Brian Shea, a longtime disability justice leader and WWP member in Boston, participated in these actions.
Fifty disability rights activists from across the country converged on Washington, D.C., and joined in direct actions from May 8 to 11. American Disabled for Attendant Programs Today, an organization of national disability justice activists, mobilized for these actions.
ADAPT’s demands focused on ending institutional bias; the need for home- and community-based services; affordable, accessible, integrated housing; expanding personal care attendant services; and ensuring living wages for these workers.
The organization is demanding funding for support and services for people with disabilities to live in their communities with family members, loved ones and friends, instead of being institutionalized in nursing homes. Medicaid prioritizes funding for nursing facilities and institutionalization, as these are viewed as mandatory services, but community-based services are considered optional. Medicare and private insurance companies do not fund home- and community-based services. This is institutional bias.
In order to live in the community, people with disabilities would need to be provided with long-term services and supports. These include durable medical equipment, peer specialists, mental health services, personal care attendants and support from Independent Living Centers.
ADAPT demands that home- and community-based services become mandatory Medicaid services funded by the federal government. The group demands an end to discrimination in eligibility for long-term services and supports, based on type of disability, age and other factors, and calls for eliminating service or cost caps. Medicaid should be required to fund programs that assist disabled people with parenting and taking care of pets, so they can stay in their homes and communities.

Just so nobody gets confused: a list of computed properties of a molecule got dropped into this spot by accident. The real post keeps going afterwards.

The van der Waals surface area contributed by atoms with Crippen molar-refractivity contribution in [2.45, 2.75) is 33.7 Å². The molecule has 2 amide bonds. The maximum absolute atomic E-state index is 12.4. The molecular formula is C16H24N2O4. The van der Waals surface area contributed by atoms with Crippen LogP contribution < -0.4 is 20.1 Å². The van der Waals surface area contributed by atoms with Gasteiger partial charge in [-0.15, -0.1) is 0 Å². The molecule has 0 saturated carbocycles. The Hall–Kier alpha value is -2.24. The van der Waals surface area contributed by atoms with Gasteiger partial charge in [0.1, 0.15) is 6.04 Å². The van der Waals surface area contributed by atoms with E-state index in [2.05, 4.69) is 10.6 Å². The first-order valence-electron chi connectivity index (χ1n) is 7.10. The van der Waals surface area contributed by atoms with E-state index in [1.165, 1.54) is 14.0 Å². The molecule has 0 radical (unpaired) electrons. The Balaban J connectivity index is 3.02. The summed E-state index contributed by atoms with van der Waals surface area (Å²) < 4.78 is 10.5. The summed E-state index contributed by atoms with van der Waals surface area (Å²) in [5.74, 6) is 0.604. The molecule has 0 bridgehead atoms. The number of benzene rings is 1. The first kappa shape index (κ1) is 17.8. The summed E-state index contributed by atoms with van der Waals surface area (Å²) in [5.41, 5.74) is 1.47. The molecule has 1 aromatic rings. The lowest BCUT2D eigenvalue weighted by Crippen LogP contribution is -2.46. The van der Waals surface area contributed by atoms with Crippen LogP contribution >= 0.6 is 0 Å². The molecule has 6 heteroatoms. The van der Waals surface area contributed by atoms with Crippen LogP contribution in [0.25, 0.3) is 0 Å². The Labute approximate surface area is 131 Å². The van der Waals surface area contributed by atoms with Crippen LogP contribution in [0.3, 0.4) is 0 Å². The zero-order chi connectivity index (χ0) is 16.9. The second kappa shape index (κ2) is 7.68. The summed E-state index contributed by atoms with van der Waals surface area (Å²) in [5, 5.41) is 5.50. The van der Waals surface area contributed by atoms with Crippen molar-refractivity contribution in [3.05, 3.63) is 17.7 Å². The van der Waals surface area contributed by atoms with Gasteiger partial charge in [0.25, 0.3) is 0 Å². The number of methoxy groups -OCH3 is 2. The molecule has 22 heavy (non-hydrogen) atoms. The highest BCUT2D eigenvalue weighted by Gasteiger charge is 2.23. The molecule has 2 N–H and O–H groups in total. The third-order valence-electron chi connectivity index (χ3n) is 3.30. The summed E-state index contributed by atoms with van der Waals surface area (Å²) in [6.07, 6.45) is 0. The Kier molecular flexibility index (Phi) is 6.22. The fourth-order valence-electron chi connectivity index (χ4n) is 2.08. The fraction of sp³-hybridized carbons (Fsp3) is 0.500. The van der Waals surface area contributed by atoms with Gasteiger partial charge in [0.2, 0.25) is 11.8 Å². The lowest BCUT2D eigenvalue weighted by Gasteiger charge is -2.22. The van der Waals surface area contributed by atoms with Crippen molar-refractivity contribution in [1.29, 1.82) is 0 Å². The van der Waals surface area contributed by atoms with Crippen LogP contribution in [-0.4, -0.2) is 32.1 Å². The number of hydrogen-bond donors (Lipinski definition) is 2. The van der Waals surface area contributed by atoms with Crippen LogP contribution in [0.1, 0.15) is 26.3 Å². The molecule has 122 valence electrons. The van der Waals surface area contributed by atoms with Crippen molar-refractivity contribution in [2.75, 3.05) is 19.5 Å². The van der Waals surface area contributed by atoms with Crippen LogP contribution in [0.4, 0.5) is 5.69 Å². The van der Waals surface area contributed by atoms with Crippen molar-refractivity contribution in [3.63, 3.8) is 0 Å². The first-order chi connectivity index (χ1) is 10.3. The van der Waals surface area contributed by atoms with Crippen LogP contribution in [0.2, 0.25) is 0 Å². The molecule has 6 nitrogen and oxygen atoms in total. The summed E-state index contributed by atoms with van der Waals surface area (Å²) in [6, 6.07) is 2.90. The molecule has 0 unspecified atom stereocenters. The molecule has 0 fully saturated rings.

Fund human needs, not war!
Shea stressed, “$4 billion was given to Lockheed, Grumman and Raytheon to carry out NATO’s expansion and war on Russia in the Ukraine. Congress authorized the funds right away, and Biden signed it. They actually gave more money than was requested, but the waiting lists for affordable housing and home- and community-based services are years-long.”
On May 8, Mother’s Day, ADAPT organized a speak-out focused on the vast majority of people doing home care and personal care who are women, particularly women of color.
Shea explained, “In Massachusetts, personal care attendants are organized by SEIU 1199, but they still do not have vacation time and only limited sick time. They managed to get COVID-19 pay but will lose this at the end of July, which can mean a cut of $2 an hour.
“We are demanding personal care attendant services be required under the Affordable Care Act and in the Medicaid and Medicare programs. We want these workers to be paid $20 an hour. It is a dire situation in a state like Texas, where these attendants are paid $8 per hour. Universally, there is trouble finding people to work these shifts, because of low pay and the precarious nature of the work.”
Wheelchair users’ militant action
On May 10, 50 people in wheelchairs blocked the entrances to the American Health Care Association, the largest lobby for nursing homes. They were chanting “I’d rather go to jail than die in a nursing home!” When they refused to move, 16 people were arrested.
Shea explained, “This communicates what a life-and-death situation we are in. The American Health Care Association purchases politicians, keeps profits high, and regulations or oversights low-to-nonexistent and keeps wages of workers as low as possible.”
National ADAPT’s website states: “COVID-19 has killed over 32,750 disabled people in substandard nursing homes in the United States, with a disparate number of those being people of color. National ADAPT is compelled to speak out against this widespread and horrifying human rights catastrophe.”
The National Council on Disability reported Oct. 29, 2021, that 181,000 people with disabilities living in long-term care homes died from COVID-19 by March 2021. Shea stresses the number of COVID-19-caused deaths in these facilities is vastly undercounted.
Shea concluded: “In a society driven by profit like capitalism, some people are disposable, because we are not creating profits for the system. Our needs are turned into commodities. But in a society driven by human needs like socialism, every social resource is put towards keeping relationships and communities together.”